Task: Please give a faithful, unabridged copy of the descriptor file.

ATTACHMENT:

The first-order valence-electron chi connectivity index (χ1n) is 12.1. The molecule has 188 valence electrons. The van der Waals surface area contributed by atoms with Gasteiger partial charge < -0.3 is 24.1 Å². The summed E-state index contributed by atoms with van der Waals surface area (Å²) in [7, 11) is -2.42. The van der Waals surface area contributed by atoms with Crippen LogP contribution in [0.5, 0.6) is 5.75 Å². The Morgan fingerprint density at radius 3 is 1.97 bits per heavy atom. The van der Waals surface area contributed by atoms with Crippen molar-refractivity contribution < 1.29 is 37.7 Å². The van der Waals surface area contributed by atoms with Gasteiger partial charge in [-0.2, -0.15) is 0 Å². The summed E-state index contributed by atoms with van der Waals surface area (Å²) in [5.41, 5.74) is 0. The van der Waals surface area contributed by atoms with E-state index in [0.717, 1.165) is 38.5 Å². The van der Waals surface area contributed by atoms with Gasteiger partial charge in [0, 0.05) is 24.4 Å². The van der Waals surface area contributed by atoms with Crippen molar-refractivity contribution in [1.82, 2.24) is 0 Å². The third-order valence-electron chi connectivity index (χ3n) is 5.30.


The first-order valence-electron chi connectivity index (χ1n) is 12.1. The molecule has 188 valence electrons. The van der Waals surface area contributed by atoms with Gasteiger partial charge < -0.3 is 24.1 Å². The summed E-state index contributed by atoms with van der Waals surface area (Å²) in [7, 11) is -2.42. The van der Waals surface area contributed by atoms with Crippen LogP contribution in [0.5, 0.6) is 5.75 Å². The Morgan fingerprint density at radius 3 is 1.97 bits per heavy atom. The van der Waals surface area contributed by atoms with Crippen molar-refractivity contribution < 1.29 is 37.7 Å². The van der Waals surface area contributed by atoms with Gasteiger partial charge in [-0.2, -0.15) is 0 Å². The summed E-state index contributed by atoms with van der Waals surface area (Å²) in [5.41, 5.74) is 0. The van der Waals surface area contributed by atoms with E-state index in [0.717, 1.165) is 38.5 Å². The van der Waals surface area contributed by atoms with Gasteiger partial charge in [0, 0.05) is 24.4 Å². The van der Waals surface area contributed by atoms with Crippen molar-refractivity contribution in [1.82, 2.24) is 0 Å². The third-order valence-electron chi connectivity index (χ3n) is 5.30.